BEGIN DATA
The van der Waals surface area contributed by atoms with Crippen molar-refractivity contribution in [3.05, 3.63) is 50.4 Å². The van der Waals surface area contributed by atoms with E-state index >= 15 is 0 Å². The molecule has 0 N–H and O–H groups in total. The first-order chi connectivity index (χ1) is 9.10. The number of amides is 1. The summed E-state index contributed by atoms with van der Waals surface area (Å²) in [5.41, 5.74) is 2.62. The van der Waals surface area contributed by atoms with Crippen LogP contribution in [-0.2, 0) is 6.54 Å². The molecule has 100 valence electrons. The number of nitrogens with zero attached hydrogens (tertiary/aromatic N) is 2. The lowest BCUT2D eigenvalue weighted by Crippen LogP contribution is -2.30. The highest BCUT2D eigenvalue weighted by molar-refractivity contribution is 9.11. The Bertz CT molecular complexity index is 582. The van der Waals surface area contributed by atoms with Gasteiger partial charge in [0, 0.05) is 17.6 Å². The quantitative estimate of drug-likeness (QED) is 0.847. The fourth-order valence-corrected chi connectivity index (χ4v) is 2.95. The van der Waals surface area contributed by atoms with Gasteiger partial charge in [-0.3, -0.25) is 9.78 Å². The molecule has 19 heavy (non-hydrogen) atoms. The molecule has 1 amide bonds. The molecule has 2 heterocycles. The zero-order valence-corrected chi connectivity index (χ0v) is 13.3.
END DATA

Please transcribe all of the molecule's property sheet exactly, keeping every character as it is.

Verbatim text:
The van der Waals surface area contributed by atoms with Crippen molar-refractivity contribution in [3.05, 3.63) is 50.4 Å². The van der Waals surface area contributed by atoms with E-state index >= 15 is 0 Å². The molecule has 0 N–H and O–H groups in total. The first-order chi connectivity index (χ1) is 9.10. The number of amides is 1. The summed E-state index contributed by atoms with van der Waals surface area (Å²) in [5.41, 5.74) is 2.62. The van der Waals surface area contributed by atoms with Crippen LogP contribution in [-0.2, 0) is 6.54 Å². The molecule has 100 valence electrons. The number of nitrogens with zero attached hydrogens (tertiary/aromatic N) is 2. The lowest BCUT2D eigenvalue weighted by Crippen LogP contribution is -2.30. The highest BCUT2D eigenvalue weighted by molar-refractivity contribution is 9.11. The Bertz CT molecular complexity index is 582. The van der Waals surface area contributed by atoms with Gasteiger partial charge in [0, 0.05) is 17.6 Å². The quantitative estimate of drug-likeness (QED) is 0.847. The fourth-order valence-corrected chi connectivity index (χ4v) is 2.95. The van der Waals surface area contributed by atoms with Gasteiger partial charge in [-0.3, -0.25) is 9.78 Å². The molecule has 19 heavy (non-hydrogen) atoms. The molecule has 1 amide bonds. The molecule has 2 heterocycles. The zero-order valence-corrected chi connectivity index (χ0v) is 13.3.